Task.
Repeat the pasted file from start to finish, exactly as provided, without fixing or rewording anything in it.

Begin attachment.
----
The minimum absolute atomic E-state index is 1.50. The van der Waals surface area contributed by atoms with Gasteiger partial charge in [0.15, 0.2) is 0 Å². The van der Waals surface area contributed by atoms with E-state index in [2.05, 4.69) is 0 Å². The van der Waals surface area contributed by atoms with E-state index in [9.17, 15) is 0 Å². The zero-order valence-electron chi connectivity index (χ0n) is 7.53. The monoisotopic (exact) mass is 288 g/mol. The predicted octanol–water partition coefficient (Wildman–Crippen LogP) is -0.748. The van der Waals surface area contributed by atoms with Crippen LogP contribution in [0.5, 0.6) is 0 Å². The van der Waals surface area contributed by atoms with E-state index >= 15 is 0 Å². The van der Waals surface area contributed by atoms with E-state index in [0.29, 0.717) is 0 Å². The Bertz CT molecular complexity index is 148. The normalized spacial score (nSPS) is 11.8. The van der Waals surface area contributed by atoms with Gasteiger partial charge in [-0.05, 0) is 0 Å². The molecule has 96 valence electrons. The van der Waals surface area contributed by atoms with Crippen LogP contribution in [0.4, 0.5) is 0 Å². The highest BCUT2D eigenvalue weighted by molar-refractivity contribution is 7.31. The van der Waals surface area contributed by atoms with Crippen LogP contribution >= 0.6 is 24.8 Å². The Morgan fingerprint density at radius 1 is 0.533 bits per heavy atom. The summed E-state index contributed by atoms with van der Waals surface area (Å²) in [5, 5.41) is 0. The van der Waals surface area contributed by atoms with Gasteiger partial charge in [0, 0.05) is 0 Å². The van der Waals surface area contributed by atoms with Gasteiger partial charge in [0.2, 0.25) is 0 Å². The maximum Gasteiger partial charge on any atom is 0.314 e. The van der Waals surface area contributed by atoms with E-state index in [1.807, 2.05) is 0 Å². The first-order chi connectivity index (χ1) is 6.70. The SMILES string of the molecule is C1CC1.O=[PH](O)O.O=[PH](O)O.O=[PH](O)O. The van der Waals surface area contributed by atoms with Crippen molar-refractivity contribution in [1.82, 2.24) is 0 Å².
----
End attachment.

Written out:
The minimum absolute atomic E-state index is 1.50. The van der Waals surface area contributed by atoms with Gasteiger partial charge in [0.15, 0.2) is 0 Å². The van der Waals surface area contributed by atoms with E-state index in [2.05, 4.69) is 0 Å². The van der Waals surface area contributed by atoms with E-state index in [9.17, 15) is 0 Å². The zero-order valence-electron chi connectivity index (χ0n) is 7.53. The monoisotopic (exact) mass is 288 g/mol. The predicted octanol–water partition coefficient (Wildman–Crippen LogP) is -0.748. The van der Waals surface area contributed by atoms with Crippen LogP contribution in [0.5, 0.6) is 0 Å². The van der Waals surface area contributed by atoms with E-state index >= 15 is 0 Å². The van der Waals surface area contributed by atoms with E-state index in [0.29, 0.717) is 0 Å². The Bertz CT molecular complexity index is 148. The normalized spacial score (nSPS) is 11.8. The van der Waals surface area contributed by atoms with Gasteiger partial charge in [-0.05, 0) is 0 Å². The molecule has 96 valence electrons. The van der Waals surface area contributed by atoms with Crippen LogP contribution in [0.4, 0.5) is 0 Å². The highest BCUT2D eigenvalue weighted by molar-refractivity contribution is 7.31. The van der Waals surface area contributed by atoms with Crippen LogP contribution >= 0.6 is 24.8 Å². The Morgan fingerprint density at radius 1 is 0.533 bits per heavy atom. The summed E-state index contributed by atoms with van der Waals surface area (Å²) in [5, 5.41) is 0. The van der Waals surface area contributed by atoms with Gasteiger partial charge in [0, 0.05) is 0 Å². The van der Waals surface area contributed by atoms with Gasteiger partial charge in [0.2, 0.25) is 0 Å². The maximum Gasteiger partial charge on any atom is 0.314 e. The van der Waals surface area contributed by atoms with E-state index in [1.807, 2.05) is 0 Å². The first-order chi connectivity index (χ1) is 6.70. The SMILES string of the molecule is C1CC1.O=[PH](O)O.O=[PH](O)O.O=[PH](O)O. The van der Waals surface area contributed by atoms with Crippen molar-refractivity contribution in [1.82, 2.24) is 0 Å².